For those of us in temperate areas, eating local means learning how to extend harvests into the less productive seasons. Last year I wrote about the many food preservation methods that we can use. Another strategy is to find ways to get your plants to produce earlier in the spring and later in the fall. Perennial edible vegetables are one way to get an earlier harvest. They have a lot of other benefits, too.
Most of the vegetables that we eat are annual plants or biennials that we harvest in their first year (most root crops are biennials, like carrots and beets). These need to be replanted every year, can be delicate and are not great at building soil. Perennials on the other hand, regrow all by themselves after getting established, can take much tougher conditions and offer year-round living space and food to many in the soil food web. We also noticed in this year’s spring drought, they did not need nearly as much watering as our tiny starts did. As our weather patterns continue to shift, more resilient plants are critical to invest in.
Because perennials can develop large root systems that feed them year after year, they have the chance to grow much earlier in spring. While I’m still babying many of my seedlings indoors and have only just started planting seeds, some perennial veggies are ready to be eaten!
There are resources and people who have extensive knowledge of many plants in this category. I especially recommend Stephen Barstow and Aaron Parker’s work if you want to delve deeply. I’ll just tell you about the handful of veggies that we have been working with here at Living Land.
Some perennial edible veggies are already well-known and well-grown, in particular asparagus (Asparagus officinalis) and rhubarb (Rheum rhabarbarum). Asparagus needs a few years to really get established, then should produce for a minimum of 20 years (most sources say 10-20 years, but at farms where I worked we often were harvesting from beds at least double that). We’ve had great luck with rhubarb, with the plants usually being vigorous enough by their second year for us to begin harvesting from them. You probably already have recipes or ideas of how to use both of these, which helps greatly when all your work pays off and you have the food in your kitchen ready to use! We also tried something new this year – interplanting asparagus with strawberries. We read that they could be good companions, since they use different above ground space and root zones.
Next let me mention two very early producers which most people think of as an herb, a medicine or, sadly, a problematic weed: stinging nettles (Urtica dioica) and dandelions (Taraxacum officinale). They are super easy to grow and bring other benefits, too. Both are exceptional soil builders and dandelions are important pollinator plants. The early leaves of both of these plants are extremely nutritious. Dandelion leaves can be used in salads, braised, or added to soups. Nettles do need to be cooked for at least a few minutes to deactivate their sting, so are great as greens in veggie dishes. I also dry them for making herbal infusions.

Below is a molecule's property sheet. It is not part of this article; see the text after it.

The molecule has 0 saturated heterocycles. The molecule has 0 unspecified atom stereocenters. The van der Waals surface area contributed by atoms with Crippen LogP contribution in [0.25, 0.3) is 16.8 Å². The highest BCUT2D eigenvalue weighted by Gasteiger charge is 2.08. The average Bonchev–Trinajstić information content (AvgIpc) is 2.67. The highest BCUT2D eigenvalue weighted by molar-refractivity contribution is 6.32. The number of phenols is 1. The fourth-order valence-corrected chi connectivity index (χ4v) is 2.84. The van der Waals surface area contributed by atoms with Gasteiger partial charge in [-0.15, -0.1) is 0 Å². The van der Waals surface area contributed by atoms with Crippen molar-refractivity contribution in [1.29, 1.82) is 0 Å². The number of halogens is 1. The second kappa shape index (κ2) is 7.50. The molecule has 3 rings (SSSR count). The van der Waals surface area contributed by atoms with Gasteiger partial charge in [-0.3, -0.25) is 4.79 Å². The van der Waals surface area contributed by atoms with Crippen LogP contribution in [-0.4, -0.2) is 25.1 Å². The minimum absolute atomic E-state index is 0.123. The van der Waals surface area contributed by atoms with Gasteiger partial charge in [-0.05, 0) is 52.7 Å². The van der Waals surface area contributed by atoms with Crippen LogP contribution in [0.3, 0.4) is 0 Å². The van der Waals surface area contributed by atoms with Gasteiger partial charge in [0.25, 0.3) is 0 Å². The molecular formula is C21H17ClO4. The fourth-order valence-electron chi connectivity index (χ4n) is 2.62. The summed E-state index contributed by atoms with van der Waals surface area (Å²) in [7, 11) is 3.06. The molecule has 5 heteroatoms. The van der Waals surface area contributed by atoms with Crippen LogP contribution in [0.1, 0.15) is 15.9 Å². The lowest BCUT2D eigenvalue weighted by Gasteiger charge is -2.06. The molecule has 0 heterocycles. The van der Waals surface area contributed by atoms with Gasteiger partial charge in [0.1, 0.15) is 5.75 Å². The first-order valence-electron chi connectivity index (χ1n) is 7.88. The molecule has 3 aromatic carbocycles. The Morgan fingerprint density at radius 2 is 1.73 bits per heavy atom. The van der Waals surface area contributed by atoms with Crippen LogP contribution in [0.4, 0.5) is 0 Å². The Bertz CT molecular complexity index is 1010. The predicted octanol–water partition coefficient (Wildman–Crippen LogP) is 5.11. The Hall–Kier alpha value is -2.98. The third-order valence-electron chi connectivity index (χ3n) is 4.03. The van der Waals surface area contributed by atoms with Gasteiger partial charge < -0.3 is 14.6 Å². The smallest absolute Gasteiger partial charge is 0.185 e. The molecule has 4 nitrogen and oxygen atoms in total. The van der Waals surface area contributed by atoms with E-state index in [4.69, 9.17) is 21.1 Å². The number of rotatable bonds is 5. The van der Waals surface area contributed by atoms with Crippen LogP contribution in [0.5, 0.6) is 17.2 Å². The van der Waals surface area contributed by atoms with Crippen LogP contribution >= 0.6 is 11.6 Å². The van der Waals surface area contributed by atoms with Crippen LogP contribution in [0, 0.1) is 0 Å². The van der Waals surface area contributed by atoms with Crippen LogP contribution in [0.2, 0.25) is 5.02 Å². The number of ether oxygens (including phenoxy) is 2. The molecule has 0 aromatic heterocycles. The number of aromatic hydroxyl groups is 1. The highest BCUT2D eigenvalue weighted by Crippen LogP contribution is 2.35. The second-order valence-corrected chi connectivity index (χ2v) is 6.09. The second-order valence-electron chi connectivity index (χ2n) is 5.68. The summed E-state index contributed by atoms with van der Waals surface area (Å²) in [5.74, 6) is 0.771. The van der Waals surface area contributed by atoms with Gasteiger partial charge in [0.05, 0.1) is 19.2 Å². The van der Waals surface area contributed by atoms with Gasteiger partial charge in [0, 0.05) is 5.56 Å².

Egyptian walking onions (Allium proliferum) also appear early in the season, generally after the stored winter onions and overwintered leeks are running out. Perfect timing! There are actually various types of perennial onions to choose from.
Lovage (Levisticum officinale) can also be considered an herb. This is essentially celery that comes back year after year. I don’t like celery or lovage, but Steve does and I have found many recipes out there to try if you are a fan.
Solomon’s Seal (Polygonatum biflorum) and hosta (Hosta spp.) you may know as ornamentals, but you can also eat their early shoots just like asparagus. Since they have been selected for how they look, their taste will vary from plant to plant. None will make you sick, but some will be more palatable than others. I like these in braised veggie dishes, soups and quiches. You will want to pick them when they are short, before they leaf out.
We have been working on getting Sea Kale (Crambe maritima) established here and seem to finally be succeeding. All parts of the plant are edible, especially the leaves and flower buds (like broccoli). This is another to cook up with various veggies for fresh spring dishes.
Our Turkish Rocket (Bunias orientalis) plant made it through one winter and produced some nice florets for Steve’s omelets. Turkish Rocket is especially known to be drought-tolerant so we are excited to have a nice bed set aside for it to fill in.
This year we started a bed of Ground Nuts (Apios americana) complete with a serious trellis for climbing, and Hablizia (Hablizia tamnoides) with space to climb as well. The ground nut tubers will be ready to start harvesting in two years. Hablizia’s spinach like leaves we can start eating as soon as the plant seems established enough. We look forward to trying them both.
There are many annual plants I don’t expect to ever give up, however for the sake of our soil and to have a resilient food supply, expanding our perennial food plantings makes a lot of sense. We plan to add more every year. How about you?